Currently unavailable: for regular students
Degree: Natural Sciences Biology/Chemistry (Masters) - Durham University
Hello, my name is Patrick, I recently graduated from Durham University with a joint honours masters in biology and chemistry. I have experience with Teach First, and I am a hugely enthusiastic science tutor.
Science is all about understanding concepts – I believe that once you know the underlying ideas, you can tackle any question an exam throws at you with confidence. I can help you reach that point where it clicks!
I pride myself on my ability to explain things so they stick. I like to use pictures, diagrams and analogies when explaining scientific ideas (I’m a very visual learner!)
I also like to break down exam questions into manageable chunks, so you can see what the examiner is looking for, and how to apply this to new questions.
Just let me know what it is you’re struggling with, and I will start from a little bit before the bit you got stuck on. Once we’ve covered the easy stuff I’ll gradually ease you into the unfamiliar territory, and before you know it, it will all be easy peasy!
I am familiar with both one-on-one tutoring, which I did on a regular basis at university, and classroom teaching, which I practiced during an internship with Teach First in 2015. I was also a senior prefect at sixth form and have plenty of experience leading music groups – I would definitely describe myself as a people person!
If you’d like to get in touch with me, please feel free to send me an email – let me know your subject, what areas you’d like me to help you with and what exam board you study, and I will help alleviate those biochemistry blues!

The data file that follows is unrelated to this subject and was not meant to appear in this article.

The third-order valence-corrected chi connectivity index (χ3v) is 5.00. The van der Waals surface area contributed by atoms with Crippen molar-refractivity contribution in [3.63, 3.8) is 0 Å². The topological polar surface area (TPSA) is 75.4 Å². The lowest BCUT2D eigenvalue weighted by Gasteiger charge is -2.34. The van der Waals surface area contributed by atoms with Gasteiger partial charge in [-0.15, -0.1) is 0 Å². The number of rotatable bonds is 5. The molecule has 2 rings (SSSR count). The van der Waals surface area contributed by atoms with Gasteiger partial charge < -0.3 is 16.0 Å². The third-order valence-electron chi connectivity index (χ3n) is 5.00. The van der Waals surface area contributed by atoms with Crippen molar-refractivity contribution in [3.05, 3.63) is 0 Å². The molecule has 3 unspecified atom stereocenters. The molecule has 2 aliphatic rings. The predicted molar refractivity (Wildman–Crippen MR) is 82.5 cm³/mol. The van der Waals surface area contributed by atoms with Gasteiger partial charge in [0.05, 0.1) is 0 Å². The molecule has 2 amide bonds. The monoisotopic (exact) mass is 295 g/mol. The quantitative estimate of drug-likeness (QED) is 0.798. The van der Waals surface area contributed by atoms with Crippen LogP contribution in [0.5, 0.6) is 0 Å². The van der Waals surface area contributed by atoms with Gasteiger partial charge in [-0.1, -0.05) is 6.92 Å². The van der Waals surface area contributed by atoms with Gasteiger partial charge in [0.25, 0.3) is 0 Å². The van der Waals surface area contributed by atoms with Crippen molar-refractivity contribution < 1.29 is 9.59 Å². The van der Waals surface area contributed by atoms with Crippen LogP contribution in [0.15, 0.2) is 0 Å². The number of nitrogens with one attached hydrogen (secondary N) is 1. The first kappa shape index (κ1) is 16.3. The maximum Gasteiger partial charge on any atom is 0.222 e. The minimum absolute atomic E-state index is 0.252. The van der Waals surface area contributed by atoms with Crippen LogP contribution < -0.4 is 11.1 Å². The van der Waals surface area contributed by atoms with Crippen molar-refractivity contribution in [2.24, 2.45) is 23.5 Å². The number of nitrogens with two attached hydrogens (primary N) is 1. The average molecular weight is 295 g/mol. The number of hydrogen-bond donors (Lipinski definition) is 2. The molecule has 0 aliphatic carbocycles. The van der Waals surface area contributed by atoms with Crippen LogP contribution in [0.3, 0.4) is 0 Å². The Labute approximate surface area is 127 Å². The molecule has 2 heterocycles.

|Biology||A Level||£20 /hr|
|Chemistry||A Level||£20 /hr|
|Maths||13 Plus||£18 /hr|
|Maths||11 Plus||£18 /hr|
|-Personal Statements-||Mentoring||£20 /hr|
|MSci Biology and Chemistry||Masters Degree||First Class Honours|
|Before 12pm||12pm - 5pm||After 5pm|
Please get in touch for more detailed availability
Sometimes two molecules can exist as non-superimposable mirror-images. That is to say, the mirror image of a molecule cannot be exactly placed on top of the original molecule.
A good example of this is your hands: they are mirror images of one another, but cannot be exactly placed on top of each other.
Pairs of molecules that exhibit this property are known as enantiomers. When a carbon atom is bonded to four distinct groups, this is known as a chiral centre, and two enantiomers of this arrangement are seen.see more
All cells use DNA as a code for making proteins: the sequence of base pairs in a long, string-like DNA molecule acts as a set of instructions for making a protein, which is also a long, string-like molecule (made up of amino acid building blocks).
However there is a middle step as well. Instead of the DNA code being directly used to make proteins, the DNA code is used to make a molcule of RNA (which is structurally very similar to DNA). This RNA molecules contains the same code as the original DNA, and it is this which is used by the cell to make the protein molecule.
Transcription is the process of using the code in a DNA molecule to make an RNA molecule; translation is a process of using the code in an RNA molecule to make a protein molecule.see more